Although the concept of an ideal retirement portfolio is somewhat relative, many financial planners would define this in terms of what it is able to do. An “ideal” plan in this sense is one that would meet the retiree’s financial needs until death.

But the manner in which the actual funds are allocated in order to accomplish this can vary substantially depending upon a number of factors. Most ideal portfolios are going to have at least some measure of the following characteristics.

Growth Component

Retirement plans are designed to grow over long periods of time, and growth instruments such as stocks and real estate typically form the nucleus of most successful retirement portfolios, at least when they are in the growth phase. It is vitally important to have at least a portion of your retirement savings growing faster than the rate of inflation because this allows you to increase your purchasing power over time.

Data from Ibbotson Associates clearly shows that stocks have posted by far the best returns of any asset class over time. Since 1926, stocks have averaged about 10% growth per year, while bonds have grown at only half that rate and cash has posted about 4% growth per year.

For this reason, even retirement portfolios that are largely geared towards capital preservation and generation of income will often maintain a small percentage of equity holdings in order to provide a hedge against inflation. (For more, see: Introduction to Growth Investing.)

Adequate Diversity

This characteristic will take a somewhat different form over time as the plan owner or participant approaches retirement age.

Savers in their twenties may only need to diversify their portfolios among different types of equities, such as large, mid and small cap stocks and funds and perhaps real estate.

Those in their 40s and 50s probably need to start moving some of their holdings into more conservative sectors such as corporate bonds, preferred stock offerings and other moderate instruments that can still generate competitive returns with less risk than pure equities.

Alternative investments such as precious metals, derivatives, oil and gas leases and other non-correlative assets can also reduce the overall volatility of a portfolio and help to generate better returns during periods where traditional asset classes may be stagnating.

An ideal retirement portfolio will also not depend too heavily on shares of company stock that are purchased either inside or outside the participant’s 401(k) or other stock purchase plan. A substantial drop in the value of these shares can drastically alter the employee’s retirement plan if they constitute a substantial percentage of the employee’s overall retirement savings. (For more, see: The Importance of Diversification.)


Investing After the Golden Age

Adequate Safety

Investors who are at or near retirement age need to focus more on capital preservation and income than growth. This means that instruments such as certificates of deposit (CDs), treasury securities and fixed and indexed annuities may become appropriate for those who need a guarantee of principal or income.

However, most ideal retirement portfolios will not become exclusively invested in guaranteed instruments until the investor has reached their eighties or nineties. An ideal retirement portfolio will take the investor’s drawdown risk into account, which measures how long it will take an investor to recover from a large loss in the portfolio. (For more, see: What Is Your Risk Tolerance?)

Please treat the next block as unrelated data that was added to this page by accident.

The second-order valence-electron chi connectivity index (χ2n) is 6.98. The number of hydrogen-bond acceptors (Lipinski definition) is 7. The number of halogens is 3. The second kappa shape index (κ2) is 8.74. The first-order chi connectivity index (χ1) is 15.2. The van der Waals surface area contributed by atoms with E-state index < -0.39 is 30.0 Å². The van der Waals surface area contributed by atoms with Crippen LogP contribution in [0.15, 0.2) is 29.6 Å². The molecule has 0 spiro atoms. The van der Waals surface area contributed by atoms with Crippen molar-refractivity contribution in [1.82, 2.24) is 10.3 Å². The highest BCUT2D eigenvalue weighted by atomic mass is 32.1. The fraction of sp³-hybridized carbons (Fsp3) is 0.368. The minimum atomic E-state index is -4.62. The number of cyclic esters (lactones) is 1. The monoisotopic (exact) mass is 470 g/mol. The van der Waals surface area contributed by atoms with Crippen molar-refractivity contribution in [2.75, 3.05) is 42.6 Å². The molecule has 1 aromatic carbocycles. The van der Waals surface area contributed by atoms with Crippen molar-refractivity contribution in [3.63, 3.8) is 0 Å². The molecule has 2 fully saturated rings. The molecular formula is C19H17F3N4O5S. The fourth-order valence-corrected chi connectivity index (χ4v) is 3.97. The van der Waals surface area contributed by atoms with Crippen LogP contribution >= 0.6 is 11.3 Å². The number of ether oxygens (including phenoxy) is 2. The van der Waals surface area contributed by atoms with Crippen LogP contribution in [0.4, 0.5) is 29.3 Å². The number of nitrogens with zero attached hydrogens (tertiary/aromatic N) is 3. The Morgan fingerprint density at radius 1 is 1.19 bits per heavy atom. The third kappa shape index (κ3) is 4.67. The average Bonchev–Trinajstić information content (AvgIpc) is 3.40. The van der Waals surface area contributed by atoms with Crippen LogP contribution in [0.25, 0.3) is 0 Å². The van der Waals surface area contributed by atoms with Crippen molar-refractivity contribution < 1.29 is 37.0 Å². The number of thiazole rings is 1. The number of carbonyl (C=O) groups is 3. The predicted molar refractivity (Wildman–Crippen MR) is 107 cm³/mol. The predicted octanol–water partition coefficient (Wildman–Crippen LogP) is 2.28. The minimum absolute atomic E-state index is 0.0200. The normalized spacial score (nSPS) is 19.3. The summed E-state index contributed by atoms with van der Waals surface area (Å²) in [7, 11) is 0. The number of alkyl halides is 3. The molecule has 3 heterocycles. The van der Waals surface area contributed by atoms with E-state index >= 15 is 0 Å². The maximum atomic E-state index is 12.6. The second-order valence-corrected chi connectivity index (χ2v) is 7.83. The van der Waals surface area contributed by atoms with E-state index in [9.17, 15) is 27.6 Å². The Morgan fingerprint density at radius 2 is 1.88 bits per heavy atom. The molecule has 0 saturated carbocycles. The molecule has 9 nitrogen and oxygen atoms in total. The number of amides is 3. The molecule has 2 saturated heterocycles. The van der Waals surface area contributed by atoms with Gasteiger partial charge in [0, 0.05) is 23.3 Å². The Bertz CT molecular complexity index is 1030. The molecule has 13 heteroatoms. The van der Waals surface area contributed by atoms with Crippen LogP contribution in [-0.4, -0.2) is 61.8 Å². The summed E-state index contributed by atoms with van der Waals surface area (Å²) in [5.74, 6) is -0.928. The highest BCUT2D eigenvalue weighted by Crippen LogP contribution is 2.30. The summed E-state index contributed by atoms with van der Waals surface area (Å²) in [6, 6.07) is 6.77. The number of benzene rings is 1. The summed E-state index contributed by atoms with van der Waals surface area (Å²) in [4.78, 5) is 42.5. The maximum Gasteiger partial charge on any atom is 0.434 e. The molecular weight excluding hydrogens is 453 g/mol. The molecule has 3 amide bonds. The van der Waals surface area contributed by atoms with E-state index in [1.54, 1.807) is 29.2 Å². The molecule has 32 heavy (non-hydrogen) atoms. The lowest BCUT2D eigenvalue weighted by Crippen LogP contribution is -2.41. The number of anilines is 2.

Active and Passive Management

Investors today have more choices than ever when it comes to who can manage their money. Many planners exclusively recommend portfolios of index funds that are passively managed, while others offer actively-managed portfolios that may post superior returns than the broader markets with less volatility.

Robo-advisors have also arrived on the scene that can allocate and manage portfolios according to preset algorithms that are triggered by market activity. These automated advisors also typically charge far less than human managers, although their inability to substantially deviate from their programs may be disadvantageous in some cases and the trading patterns that they use are generally less sophisticated than those employed by their human competition. (For more, see: Passive vs. Active Management.)

The Bottom Line

Conceptually speaking, most people would define an “ideal” retirement portfolio as one that will allow the retiree to live in relative comfort and provide for any expense that arises along the way. Of course, “real” ideal retirement portfolios will always contain the appropriate balance of growth, income and capital preservation.

But the importance of each of these characteristics is always based upon the individual investor and their risk tolerance, investment objectives and time horizon.

In general, most young retirement savers will focus their portfolios either mostly or completely on growth until they reach middle age, at which time their objectives may begin to shift towards income and lower risk. But different investors also have different risk tolerances and those who intend to work until a later age may be willing to take greater risks with their money.

The ideal portfolio for a given investor is therefore always ultimately dependent upon that person and what they are willing to do to reach their goals. (For more, see: Assets for Your Retirement Portfolio.)